So you will go DNS > Cloudflare IP > Your IP. So no DNS update is required, you just have to let cloudflare know your new / failover IP and you're up and running again.

    I wonder what you are running though since you are talking about a cold standby which is imho a waste of hardware / resources. Why not a hot standby and load balance between two servers?

    >

    Quite new to this fallover stuff. If I could learn both methods it would be a good way to see the pros/cons for both methods and I'll be able to learn more.

    Regarding the Cloudflare Method, does Cloudflare supply a Unique IP to each client? If so will I be able to forward traffic like on specific ports such as UDP/TCP (/or ports 21, 80 etc).

  • I'm curious with this kind of setups for monolithic apps, especially write intensive apps. Is your DB replicated across all servers? If not, what's your setup?

  • sgno1sgno1 Member

    @sanmax88 said:
    I'm curious with this kind of setups for monolithic apps, especially write intensive apps. Is your DB replicated across all servers? If not, what's your setup?

    Is that a question to me?

  • @sgno1 said:
    So I had an idea in mind not sure who to ask but if say I have 2 servers, one that is used to actually run the main services but server 2 which acts as a fallback/backup in case the main one goes down.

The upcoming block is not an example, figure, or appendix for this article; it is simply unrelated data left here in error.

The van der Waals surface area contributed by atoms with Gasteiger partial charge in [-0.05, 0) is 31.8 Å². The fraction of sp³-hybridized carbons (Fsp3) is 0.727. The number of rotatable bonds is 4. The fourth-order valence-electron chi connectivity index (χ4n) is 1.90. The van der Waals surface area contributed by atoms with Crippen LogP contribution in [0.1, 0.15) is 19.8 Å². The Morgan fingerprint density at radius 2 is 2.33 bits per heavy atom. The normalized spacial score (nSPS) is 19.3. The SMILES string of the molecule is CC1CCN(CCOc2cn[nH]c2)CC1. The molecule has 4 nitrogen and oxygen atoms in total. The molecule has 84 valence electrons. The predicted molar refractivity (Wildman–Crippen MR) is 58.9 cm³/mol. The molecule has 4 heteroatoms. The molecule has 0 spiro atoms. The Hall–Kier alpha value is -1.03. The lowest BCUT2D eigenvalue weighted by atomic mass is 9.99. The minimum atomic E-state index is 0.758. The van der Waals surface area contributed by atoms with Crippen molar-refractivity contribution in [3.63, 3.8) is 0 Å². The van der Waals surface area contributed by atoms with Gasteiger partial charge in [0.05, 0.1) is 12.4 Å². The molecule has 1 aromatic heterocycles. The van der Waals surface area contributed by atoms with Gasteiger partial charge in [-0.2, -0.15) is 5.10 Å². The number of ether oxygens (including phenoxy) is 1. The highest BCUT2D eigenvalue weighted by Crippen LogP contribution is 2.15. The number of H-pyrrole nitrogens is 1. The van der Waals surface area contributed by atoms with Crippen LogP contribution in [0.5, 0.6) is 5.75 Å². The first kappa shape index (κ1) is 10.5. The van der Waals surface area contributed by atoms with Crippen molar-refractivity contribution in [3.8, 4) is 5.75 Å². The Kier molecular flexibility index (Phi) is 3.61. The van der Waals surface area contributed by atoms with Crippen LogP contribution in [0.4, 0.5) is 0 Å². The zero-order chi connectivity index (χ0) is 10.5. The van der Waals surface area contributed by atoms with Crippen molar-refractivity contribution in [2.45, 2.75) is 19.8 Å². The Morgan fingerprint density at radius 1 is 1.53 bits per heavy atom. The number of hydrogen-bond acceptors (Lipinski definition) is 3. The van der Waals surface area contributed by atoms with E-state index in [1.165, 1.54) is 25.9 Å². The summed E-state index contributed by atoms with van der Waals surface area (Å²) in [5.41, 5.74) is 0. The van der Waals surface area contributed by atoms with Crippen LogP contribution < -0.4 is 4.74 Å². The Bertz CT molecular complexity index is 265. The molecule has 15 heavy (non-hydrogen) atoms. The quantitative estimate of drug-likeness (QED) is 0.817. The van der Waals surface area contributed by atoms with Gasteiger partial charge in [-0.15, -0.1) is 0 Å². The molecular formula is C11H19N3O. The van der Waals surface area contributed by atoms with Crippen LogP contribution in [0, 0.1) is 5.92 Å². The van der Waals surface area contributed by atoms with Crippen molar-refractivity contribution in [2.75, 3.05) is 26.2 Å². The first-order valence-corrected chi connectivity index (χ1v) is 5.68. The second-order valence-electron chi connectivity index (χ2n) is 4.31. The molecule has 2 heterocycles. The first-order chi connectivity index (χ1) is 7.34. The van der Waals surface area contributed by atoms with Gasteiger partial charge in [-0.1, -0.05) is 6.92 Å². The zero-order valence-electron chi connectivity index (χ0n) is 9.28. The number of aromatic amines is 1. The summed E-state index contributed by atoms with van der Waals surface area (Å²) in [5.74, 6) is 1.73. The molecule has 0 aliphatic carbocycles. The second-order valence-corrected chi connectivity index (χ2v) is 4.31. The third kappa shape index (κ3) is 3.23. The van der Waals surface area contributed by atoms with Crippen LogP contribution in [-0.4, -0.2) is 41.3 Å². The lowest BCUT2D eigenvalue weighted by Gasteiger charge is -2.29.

So how exactly do I make it a automated fallback type of thing? Say for example, I have an IP of 44.243.239.12 and Server 2 has an IP of, 93.24.56.7.8, is it possible if the main server goes down for x amount of time to use IP of Server 1 for Server 2? Or something?

    Sounds a little stupid but I'm trying to think of a way to ensure the fallback is as smooth as possible without the client having to notice like an IP change for example which is something I'd want to avoid.

    You can use Dynu's DNS failover which will change the IP for the host name as soon as it senses the IP is down. It will also revert the IP back to original one once the IP is accessible.